Protecting Hawke's Bay's coastline and the communities who live along it from rising sea levels could cost upward of $131 million.

This is the verdict of a Tonkin and Taylor report completed for the Clifton to Tangoio Coastal Hazard Strategy, which aims to make the region's coastline resilient ahead of an expected 1.5m sea level rise in the next century.

Preferred solutions for nine coastal areas have been developed by two Coastal Hazard Assessment Panels, with estimated costings over the next 100 years detailed in the Tonkin and Taylor report.

The low range estimate is about $131m, with the high estimate around $286m.


However Coastal Hazards Joint Committee chairman Peter Beaven said the economic cost of doing nothing would be "several times greater".

"Doing nothing is quite simply not an option," he said. "The people [of] those communities, they want to stay and fight, and they want to try and protect the beachfront and manage it best they can for as long as they can."

The report states the potential economic loss from coastal hazards could potentially run into the hundreds of millions. This does not factor in the social, or cultural losses posed by sea level rise.

It has not been decided how costs will be divided, but most is expected to come from Hastings and Napier ratepayers.

Possible solutions for coastal areas north of Napier - Ahuriri, Pandora, Westshore, Bayview, and Whirinaki - have been developed by the Northern panel, while the Southern Panel has suggested actions for Clifton, Te Awanga, Haumoana, and Clive.

Each path is split into three terms - short, 20 years, medium, 20-50 years, and long, 50-100 years. For each term, a course of action - managed retreat, coastal defence, or letting nature take its course - has been chosen.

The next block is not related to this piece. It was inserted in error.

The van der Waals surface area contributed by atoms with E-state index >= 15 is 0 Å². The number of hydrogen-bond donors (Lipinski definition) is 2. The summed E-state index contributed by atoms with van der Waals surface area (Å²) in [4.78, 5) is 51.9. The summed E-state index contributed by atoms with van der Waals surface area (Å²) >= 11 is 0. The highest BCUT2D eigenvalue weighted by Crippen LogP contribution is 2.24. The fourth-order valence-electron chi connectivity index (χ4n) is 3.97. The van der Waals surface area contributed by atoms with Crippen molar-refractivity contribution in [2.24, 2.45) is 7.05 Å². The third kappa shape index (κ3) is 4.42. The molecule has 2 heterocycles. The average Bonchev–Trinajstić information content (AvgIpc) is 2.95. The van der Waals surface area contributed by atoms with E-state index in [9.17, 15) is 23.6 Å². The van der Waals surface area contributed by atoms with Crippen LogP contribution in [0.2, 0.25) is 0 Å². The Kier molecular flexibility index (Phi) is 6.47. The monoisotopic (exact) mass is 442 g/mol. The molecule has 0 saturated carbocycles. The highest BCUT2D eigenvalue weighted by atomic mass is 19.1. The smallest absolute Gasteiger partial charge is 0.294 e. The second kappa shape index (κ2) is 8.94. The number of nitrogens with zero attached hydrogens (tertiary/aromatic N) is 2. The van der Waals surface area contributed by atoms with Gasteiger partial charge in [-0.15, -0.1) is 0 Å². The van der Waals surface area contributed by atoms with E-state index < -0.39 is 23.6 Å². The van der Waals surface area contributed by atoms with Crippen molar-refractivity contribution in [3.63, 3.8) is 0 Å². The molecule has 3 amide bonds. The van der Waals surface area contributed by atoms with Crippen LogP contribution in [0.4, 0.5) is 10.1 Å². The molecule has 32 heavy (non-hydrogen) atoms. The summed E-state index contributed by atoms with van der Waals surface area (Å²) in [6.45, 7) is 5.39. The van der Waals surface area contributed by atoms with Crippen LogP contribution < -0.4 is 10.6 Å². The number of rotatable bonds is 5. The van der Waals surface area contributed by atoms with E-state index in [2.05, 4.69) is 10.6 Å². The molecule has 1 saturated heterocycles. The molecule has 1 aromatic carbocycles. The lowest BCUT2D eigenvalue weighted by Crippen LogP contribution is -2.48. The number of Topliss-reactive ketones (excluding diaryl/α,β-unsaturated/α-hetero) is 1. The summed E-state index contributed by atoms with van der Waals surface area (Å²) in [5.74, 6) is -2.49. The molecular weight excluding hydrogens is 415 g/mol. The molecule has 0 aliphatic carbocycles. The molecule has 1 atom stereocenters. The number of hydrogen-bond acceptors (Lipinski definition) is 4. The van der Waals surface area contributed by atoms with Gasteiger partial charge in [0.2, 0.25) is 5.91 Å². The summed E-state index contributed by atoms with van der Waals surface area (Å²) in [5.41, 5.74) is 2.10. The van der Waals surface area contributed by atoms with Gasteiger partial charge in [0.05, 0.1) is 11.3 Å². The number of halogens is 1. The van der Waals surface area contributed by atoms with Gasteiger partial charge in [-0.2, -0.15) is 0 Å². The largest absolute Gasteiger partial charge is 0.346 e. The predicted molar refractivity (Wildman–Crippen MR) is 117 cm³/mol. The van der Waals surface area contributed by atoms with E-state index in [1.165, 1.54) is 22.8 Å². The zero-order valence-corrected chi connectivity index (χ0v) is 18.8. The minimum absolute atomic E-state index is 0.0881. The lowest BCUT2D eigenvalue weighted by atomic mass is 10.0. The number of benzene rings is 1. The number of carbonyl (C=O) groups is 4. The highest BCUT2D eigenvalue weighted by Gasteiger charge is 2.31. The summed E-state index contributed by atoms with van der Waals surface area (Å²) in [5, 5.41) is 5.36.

Managed retreats, moving communities from affected areas, are not preferred for any location in the short, or medium term, but is suggested for Clive, Haumoana, and Clifton in the long term.

Choosing renourishment, or to create defence structures in the short to medium term was the better option, Mr Beaven said, as the "cost of retreat is incredibly expensive".

There are other problems: "In the case of Napier north of the Port there is actually no where to retreat to. You've got the motorway and the airport immediately on the other side of the houses".

"Retreat is not an option, it's basically an abandonment of suburbs along there if they don't stay and fight."

This plan will be presented to the Clifton to Tangoio Coastal Hazard Strategy joint committee meeting tomorrow.

Also discussed will be how funding roles, and responsibilities could be shared among the three partner councils - the Hastings District, Hawke's Bay Regional, and Napier City Councils.

Final recommendations are expected to be made to the councils in March.